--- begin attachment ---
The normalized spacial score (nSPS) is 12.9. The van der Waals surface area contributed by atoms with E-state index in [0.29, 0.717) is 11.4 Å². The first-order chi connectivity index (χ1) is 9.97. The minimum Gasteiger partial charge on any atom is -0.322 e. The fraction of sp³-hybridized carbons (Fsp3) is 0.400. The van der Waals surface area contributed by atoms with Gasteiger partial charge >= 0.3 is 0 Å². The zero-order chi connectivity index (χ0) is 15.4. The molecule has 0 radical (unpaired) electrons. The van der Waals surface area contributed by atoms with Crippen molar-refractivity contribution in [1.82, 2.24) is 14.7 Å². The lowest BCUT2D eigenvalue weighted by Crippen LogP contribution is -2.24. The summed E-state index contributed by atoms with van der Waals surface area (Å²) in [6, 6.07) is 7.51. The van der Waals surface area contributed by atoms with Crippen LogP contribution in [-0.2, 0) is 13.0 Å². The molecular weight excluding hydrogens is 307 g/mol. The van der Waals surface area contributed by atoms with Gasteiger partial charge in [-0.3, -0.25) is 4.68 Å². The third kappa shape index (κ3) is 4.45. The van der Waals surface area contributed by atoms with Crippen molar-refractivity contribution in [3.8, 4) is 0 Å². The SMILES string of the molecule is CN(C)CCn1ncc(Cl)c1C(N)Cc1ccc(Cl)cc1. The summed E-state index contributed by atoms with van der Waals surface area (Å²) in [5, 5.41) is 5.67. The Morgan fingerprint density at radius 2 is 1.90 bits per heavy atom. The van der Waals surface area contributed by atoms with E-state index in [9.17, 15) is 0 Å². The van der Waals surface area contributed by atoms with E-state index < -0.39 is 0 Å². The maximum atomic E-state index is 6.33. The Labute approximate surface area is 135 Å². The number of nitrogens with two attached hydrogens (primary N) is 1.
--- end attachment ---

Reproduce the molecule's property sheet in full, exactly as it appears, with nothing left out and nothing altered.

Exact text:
The normalized spacial score (nSPS) is 12.9. The van der Waals surface area contributed by atoms with E-state index in [0.29, 0.717) is 11.4 Å². The first-order chi connectivity index (χ1) is 9.97. The minimum Gasteiger partial charge on any atom is -0.322 e. The fraction of sp³-hybridized carbons (Fsp3) is 0.400. The van der Waals surface area contributed by atoms with Gasteiger partial charge >= 0.3 is 0 Å². The zero-order chi connectivity index (χ0) is 15.4. The molecule has 0 radical (unpaired) electrons. The van der Waals surface area contributed by atoms with Crippen molar-refractivity contribution in [1.82, 2.24) is 14.7 Å². The lowest BCUT2D eigenvalue weighted by Crippen LogP contribution is -2.24. The summed E-state index contributed by atoms with van der Waals surface area (Å²) in [6, 6.07) is 7.51. The van der Waals surface area contributed by atoms with Crippen LogP contribution in [-0.2, 0) is 13.0 Å². The molecular weight excluding hydrogens is 307 g/mol. The van der Waals surface area contributed by atoms with Gasteiger partial charge in [-0.3, -0.25) is 4.68 Å². The third kappa shape index (κ3) is 4.45. The van der Waals surface area contributed by atoms with Crippen molar-refractivity contribution in [3.8, 4) is 0 Å². The SMILES string of the molecule is CN(C)CCn1ncc(Cl)c1C(N)Cc1ccc(Cl)cc1. The summed E-state index contributed by atoms with van der Waals surface area (Å²) in [5, 5.41) is 5.67. The Morgan fingerprint density at radius 2 is 1.90 bits per heavy atom. The van der Waals surface area contributed by atoms with E-state index in [9.17, 15) is 0 Å². The van der Waals surface area contributed by atoms with E-state index < -0.39 is 0 Å². The maximum atomic E-state index is 6.33. The Labute approximate surface area is 135 Å². The number of nitrogens with two attached hydrogens (primary N) is 1.